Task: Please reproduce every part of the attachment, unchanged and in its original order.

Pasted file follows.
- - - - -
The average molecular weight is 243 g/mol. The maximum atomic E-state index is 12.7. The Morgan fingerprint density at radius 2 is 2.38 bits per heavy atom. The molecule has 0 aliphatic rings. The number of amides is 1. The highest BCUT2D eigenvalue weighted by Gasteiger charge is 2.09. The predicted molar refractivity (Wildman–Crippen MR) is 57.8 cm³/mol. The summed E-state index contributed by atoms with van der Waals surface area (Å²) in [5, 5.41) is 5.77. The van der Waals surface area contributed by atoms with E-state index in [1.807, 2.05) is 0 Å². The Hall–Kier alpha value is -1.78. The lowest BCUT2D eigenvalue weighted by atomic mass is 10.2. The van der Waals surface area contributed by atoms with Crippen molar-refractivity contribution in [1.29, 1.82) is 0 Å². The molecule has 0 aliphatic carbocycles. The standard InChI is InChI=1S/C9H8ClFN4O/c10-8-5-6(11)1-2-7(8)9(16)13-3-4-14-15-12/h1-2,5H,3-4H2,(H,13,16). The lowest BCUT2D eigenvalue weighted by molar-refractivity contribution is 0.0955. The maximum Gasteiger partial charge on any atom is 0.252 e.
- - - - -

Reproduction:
The average molecular weight is 243 g/mol. The maximum atomic E-state index is 12.7. The Morgan fingerprint density at radius 2 is 2.38 bits per heavy atom. The molecule has 0 aliphatic rings. The number of amides is 1. The highest BCUT2D eigenvalue weighted by Gasteiger charge is 2.09. The predicted molar refractivity (Wildman–Crippen MR) is 57.8 cm³/mol. The summed E-state index contributed by atoms with van der Waals surface area (Å²) in [5, 5.41) is 5.77. The van der Waals surface area contributed by atoms with E-state index in [1.807, 2.05) is 0 Å². The Hall–Kier alpha value is -1.78. The lowest BCUT2D eigenvalue weighted by atomic mass is 10.2. The van der Waals surface area contributed by atoms with Crippen molar-refractivity contribution in [1.29, 1.82) is 0 Å². The molecule has 0 aliphatic carbocycles. The standard InChI is InChI=1S/C9H8ClFN4O/c10-8-5-6(11)1-2-7(8)9(16)13-3-4-14-15-12/h1-2,5H,3-4H2,(H,13,16). The lowest BCUT2D eigenvalue weighted by molar-refractivity contribution is 0.0955. The maximum Gasteiger partial charge on any atom is 0.252 e.